Friday, December 3, 2010

Big cities and small towns

I like living in a small town.

Last week we went to the big city and had a great time – but also because of things that big cities have and small towns don’t. mostly because we were visiting our kids

The architecture always interests me – new housing styles, a huge office building covered with glass that reflects the sky, a green building with gardens and rank after rank of solar panels all on the roof. I love the light rail and the riverfront, the lights on a bridge at night, the Christmas decorations glittering in the rain.

We visited fabric stores, touching fabrics, matching patterns and colors, running strands of yarn through our fingers. My mind opens up in that situation and I dream of new projects – clothes to create, knitting projects to try. I love working on projects with the kids – quilting, knitting, wood working and lead abatement.

In the city we eat wonderful Chinese dim sum, authentic shrimp tempura and okonomiyaki (cabbage pancakes) and drink freshly roasted Peace coffee. But that is just the beginning of great tastes because we always make adventuresome tasty food with our kids - mud pie, bittersweet chocolate bread pudding, Indian nihari and bhendi, sweet potato turkey hash, and Sunday morning pancakes.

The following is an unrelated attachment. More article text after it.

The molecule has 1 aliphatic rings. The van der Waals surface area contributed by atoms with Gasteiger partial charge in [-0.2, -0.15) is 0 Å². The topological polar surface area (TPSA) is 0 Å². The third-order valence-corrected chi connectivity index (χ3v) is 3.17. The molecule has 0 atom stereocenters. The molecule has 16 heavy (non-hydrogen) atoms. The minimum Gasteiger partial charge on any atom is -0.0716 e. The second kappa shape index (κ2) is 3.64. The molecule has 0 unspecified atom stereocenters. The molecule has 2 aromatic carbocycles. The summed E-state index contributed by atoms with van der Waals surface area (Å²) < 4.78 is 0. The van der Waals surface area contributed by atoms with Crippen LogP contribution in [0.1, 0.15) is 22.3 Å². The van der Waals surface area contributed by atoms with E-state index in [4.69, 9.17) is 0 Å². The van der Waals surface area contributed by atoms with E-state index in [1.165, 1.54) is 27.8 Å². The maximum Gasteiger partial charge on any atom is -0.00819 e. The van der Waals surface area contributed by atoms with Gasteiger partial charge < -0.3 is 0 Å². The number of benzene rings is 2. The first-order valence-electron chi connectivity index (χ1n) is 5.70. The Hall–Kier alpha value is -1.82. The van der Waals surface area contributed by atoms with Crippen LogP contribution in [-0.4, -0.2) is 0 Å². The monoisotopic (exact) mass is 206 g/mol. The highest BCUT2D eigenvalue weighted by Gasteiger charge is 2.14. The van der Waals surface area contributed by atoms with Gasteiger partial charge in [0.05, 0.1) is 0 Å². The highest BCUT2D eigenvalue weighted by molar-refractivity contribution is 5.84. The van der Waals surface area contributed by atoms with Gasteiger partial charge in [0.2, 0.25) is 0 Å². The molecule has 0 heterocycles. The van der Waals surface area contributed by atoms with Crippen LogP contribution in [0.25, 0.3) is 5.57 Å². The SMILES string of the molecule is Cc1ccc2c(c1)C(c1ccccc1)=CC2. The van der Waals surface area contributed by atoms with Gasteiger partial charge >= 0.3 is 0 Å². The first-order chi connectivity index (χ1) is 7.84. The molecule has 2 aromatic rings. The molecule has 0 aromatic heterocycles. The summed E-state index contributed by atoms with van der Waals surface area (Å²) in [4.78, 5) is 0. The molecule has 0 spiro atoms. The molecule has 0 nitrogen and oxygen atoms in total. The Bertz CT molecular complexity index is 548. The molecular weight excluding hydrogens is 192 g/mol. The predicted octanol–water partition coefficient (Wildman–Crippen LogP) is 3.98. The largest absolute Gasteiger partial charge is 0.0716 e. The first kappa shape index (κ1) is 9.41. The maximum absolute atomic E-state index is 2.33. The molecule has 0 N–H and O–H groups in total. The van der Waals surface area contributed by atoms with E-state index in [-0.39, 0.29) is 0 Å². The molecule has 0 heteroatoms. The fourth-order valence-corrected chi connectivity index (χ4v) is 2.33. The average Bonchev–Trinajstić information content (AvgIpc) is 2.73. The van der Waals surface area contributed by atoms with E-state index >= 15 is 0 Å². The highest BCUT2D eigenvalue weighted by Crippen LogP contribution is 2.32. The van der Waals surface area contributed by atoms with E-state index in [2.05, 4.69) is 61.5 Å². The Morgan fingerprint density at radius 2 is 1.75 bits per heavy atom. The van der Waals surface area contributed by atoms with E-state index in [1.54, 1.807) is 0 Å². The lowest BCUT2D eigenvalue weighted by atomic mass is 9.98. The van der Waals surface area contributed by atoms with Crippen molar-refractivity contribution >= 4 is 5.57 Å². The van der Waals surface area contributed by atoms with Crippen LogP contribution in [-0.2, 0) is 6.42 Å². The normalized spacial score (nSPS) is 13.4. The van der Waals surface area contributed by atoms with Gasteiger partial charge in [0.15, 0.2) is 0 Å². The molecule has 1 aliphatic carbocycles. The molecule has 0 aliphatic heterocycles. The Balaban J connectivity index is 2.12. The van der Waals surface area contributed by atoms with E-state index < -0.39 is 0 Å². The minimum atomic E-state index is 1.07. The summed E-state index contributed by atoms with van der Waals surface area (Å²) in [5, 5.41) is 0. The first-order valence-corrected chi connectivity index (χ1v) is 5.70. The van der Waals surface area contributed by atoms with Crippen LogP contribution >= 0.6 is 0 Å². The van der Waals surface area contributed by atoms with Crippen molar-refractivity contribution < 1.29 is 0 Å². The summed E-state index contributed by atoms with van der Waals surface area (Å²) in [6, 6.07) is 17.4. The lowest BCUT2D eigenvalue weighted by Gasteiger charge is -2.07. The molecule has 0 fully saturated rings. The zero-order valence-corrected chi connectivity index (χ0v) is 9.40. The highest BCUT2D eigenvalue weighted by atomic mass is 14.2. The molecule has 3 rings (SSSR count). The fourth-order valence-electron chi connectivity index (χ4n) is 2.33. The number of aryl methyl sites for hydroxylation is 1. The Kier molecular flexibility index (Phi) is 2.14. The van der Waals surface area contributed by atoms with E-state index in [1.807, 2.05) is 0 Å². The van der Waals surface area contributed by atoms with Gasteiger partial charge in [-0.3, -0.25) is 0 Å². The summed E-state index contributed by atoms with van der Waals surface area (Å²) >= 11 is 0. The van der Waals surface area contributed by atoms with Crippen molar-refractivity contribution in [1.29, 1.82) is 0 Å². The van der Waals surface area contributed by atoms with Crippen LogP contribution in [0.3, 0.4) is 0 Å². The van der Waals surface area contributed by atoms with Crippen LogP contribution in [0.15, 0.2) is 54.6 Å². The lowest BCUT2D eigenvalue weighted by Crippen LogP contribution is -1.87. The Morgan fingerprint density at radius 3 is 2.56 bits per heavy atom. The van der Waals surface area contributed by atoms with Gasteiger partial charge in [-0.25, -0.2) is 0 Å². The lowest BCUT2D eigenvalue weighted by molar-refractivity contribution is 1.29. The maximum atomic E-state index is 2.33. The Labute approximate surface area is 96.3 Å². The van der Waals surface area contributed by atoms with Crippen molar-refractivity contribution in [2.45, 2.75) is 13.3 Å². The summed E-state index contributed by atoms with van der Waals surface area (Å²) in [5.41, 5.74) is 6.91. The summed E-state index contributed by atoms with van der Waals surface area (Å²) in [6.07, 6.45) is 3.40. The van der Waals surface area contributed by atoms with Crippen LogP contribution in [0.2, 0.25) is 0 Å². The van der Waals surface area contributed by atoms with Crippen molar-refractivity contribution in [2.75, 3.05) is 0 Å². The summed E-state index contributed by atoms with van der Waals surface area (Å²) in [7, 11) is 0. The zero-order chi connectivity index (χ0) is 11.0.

Our kids musical tastes have expanded beyond ours. They’ve introduced us to Rockabye Baby by Radiohead, Putamayo, and Stravinsky done live by orchestra and chorus, a chorus in which I swear I could pick out Laurel’s voice.

I love visiting big cities because of the way they tantalize my senses, take me out of the tastes, sights, sounds and smells in which I am normally surrounded and offer me new experiences, and because we spend time there with our kids. I love big cities; but I am glad to come home to my small town where I know what will happen tomorrow and who I will talk to next Tuesday at 8:30 am. Where we have comfort food left-overs in the freezer and the scent and warmth of wood smoke in the living room, and Oolong, the cat, who purrs all night long beside us in bed. And where the sheep laze in the barnyard, content in the winter sun.

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